She lost both her sons on September 11. They worked together at Cantor Fitzgerald. They worked on the equities desk. They worked back-to-back. No, the man on the phone says, the man in the photograph is probably a food-service worker. He's wearing a white jacket. He's upside down. "Then that's not my son," she says. "My son was wearing a dark shirt and khaki pants."

She knows what he was wearing because of her determination to know what happened to her sons on that day—because of her determination to look and to see. She did not start with that determination. She stopped reading the newspaper after September 11, stopped watching TV. Then, on New Year's Eve, she picked up a copy of The New York Times and saw, in a year-end review, a picture of Cantor Fitzgerald employees crowding the edge of the cliff formed by a dying building. In the posture—the attitude—of one of them, she thought she recognized the habits of her son. So she called the photographer and asked him to enlarge and clarify the picture. Demanded that he do it. And then she knew, or knew as much as it was possible to know. Both of her sons were in the picture. One was standing in the window, almost brazenly. The other was sitting inside. She does not need to say what may have happened next.

"The thing I hold was that both of my sons were together," she says, her instantaneous tears lifting her voice an octave. "But I sometimes wonder how long they knew. They're puzzled, they're uncertain, they're scared—but when did they know? When did the moment come when they lost hope? Maybe it came so quick. . . ."

The man on the phone does not ask if she thinks her sons jumped. He does not have it in him, and anyway, she has given him an answer.

The Hernandezes looked at the decision to jump as a betrayal of love—as something Norberto was being accused of. The woman in Connecticut looks at the decision to jump as a loss of hope—as an absence that we, the living, now have to live with. She chooses to live with it by looking, by seeing, by trying to know—by making an act of private witness. She could have chosen to keep her eyes closed. And so now the man on the phone asks the question that he called to ask in the first place: Did she make the right choice?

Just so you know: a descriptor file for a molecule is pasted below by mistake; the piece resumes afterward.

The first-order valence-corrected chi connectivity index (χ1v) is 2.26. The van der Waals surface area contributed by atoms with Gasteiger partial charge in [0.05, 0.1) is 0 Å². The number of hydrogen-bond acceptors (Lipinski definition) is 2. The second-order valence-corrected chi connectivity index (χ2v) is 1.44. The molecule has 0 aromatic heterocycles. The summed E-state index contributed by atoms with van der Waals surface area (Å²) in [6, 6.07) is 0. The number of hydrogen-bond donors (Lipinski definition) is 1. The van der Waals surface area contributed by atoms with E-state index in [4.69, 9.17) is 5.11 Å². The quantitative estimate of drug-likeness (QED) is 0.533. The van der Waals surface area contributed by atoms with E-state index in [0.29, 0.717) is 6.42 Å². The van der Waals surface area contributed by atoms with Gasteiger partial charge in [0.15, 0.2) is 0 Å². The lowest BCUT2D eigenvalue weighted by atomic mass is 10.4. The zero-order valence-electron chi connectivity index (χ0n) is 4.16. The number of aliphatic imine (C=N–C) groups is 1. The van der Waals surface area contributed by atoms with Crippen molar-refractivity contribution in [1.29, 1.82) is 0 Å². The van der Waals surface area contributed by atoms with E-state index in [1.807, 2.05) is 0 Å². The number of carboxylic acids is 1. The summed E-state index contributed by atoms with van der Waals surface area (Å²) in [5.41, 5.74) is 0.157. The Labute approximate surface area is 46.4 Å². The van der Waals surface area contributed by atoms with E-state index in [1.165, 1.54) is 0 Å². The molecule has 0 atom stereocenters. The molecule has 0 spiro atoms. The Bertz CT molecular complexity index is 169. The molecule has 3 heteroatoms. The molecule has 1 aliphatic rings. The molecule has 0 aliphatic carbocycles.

"I made the only choice I could have made," the woman answers. "I could never have made the choice not to know."


CATHERINE HERNANDEZ thought she knew who the Falling Man was as soon as she saw the series of pictures, but she wouldn't say his name. "He had a sister who was with him that morning," she said, "and he told his mother that he would take care of her. He would never have left her alone by jumping." She did say, however, that the man was Indian, so it was easy to figure out that his name was Sean Singh. But Sean was too small to be the Falling Man. He was clean-shaven. He worked at Windows on the World in the audiovisual department, so he probably would have been wearing a shirt and tie instead of a white chef's coat. None of the former Windows employees who were interviewed believe the Falling Man looks anything like Sean Singh.

Besides, he had a sister. He never would have left her alone.

A manager at Windows looked at the pictures once and said the Falling Man was Wilder Gomez. Then a few days later he studied them closely and changed his mind. Wrong hair. Wrong clothes. Wrong body type. It was the same with Charlie Mauro. It was the same with Junior Jimenez. Junior worked in the kitchen and would have been wearing checked pants. Charlie worked in purchasing and had no cause to wear a white jacket. Besides, Charlie was a very large man. The Falling Man appears fairly stout in Richard Drew's published photo but almost elongated in the rest of the sequence.

The rest of the kitchen workers were, like Norberto Hernandez, eliminated from consideration by their outfits. The banquet servers may have been wearing white and black, but no one remembered any banquet server who looked anything like the Falling Man.

Forte Food was the other food-service company that lost people on September 11, 2001. But all of its male employees worked in the kitchen, which means that they wore either checked or white pants. And nobody would have been allowed to wear an orange shirt under the white serving coat.

But someone who used to work for Forte remembers a guy who used to come around and get food for the Cantor executives. Black guy. Tall, with a mustache and a goatee. Wore a chef's coat, open, with a loud shirt underneath.